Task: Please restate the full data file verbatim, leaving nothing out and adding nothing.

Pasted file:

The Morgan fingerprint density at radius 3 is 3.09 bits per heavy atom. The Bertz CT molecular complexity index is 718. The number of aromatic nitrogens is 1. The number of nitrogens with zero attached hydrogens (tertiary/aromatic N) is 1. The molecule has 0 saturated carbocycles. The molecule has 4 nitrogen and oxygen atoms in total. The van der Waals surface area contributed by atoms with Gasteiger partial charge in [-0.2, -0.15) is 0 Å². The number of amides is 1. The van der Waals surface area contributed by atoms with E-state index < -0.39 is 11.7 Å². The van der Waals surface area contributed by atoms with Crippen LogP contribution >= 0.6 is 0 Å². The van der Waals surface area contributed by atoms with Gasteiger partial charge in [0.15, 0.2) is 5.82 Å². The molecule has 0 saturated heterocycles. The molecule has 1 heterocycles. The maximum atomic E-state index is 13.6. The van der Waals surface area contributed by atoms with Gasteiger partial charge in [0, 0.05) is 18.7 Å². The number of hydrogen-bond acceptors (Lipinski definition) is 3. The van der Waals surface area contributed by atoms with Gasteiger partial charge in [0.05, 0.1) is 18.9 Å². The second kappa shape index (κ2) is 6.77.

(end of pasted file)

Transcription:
The Morgan fingerprint density at radius 3 is 3.09 bits per heavy atom. The Bertz CT molecular complexity index is 718. The number of aromatic nitrogens is 1. The number of nitrogens with zero attached hydrogens (tertiary/aromatic N) is 1. The molecule has 0 saturated carbocycles. The molecule has 4 nitrogen and oxygen atoms in total. The van der Waals surface area contributed by atoms with Gasteiger partial charge in [-0.2, -0.15) is 0 Å². The number of amides is 1. The van der Waals surface area contributed by atoms with E-state index < -0.39 is 11.7 Å². The van der Waals surface area contributed by atoms with Crippen LogP contribution >= 0.6 is 0 Å². The van der Waals surface area contributed by atoms with Gasteiger partial charge in [0.15, 0.2) is 5.82 Å². The molecule has 0 saturated heterocycles. The molecule has 1 heterocycles. The maximum atomic E-state index is 13.6. The van der Waals surface area contributed by atoms with Gasteiger partial charge in [0, 0.05) is 18.7 Å². The number of hydrogen-bond acceptors (Lipinski definition) is 3. The van der Waals surface area contributed by atoms with Gasteiger partial charge in [0.05, 0.1) is 18.9 Å². The second kappa shape index (κ2) is 6.77.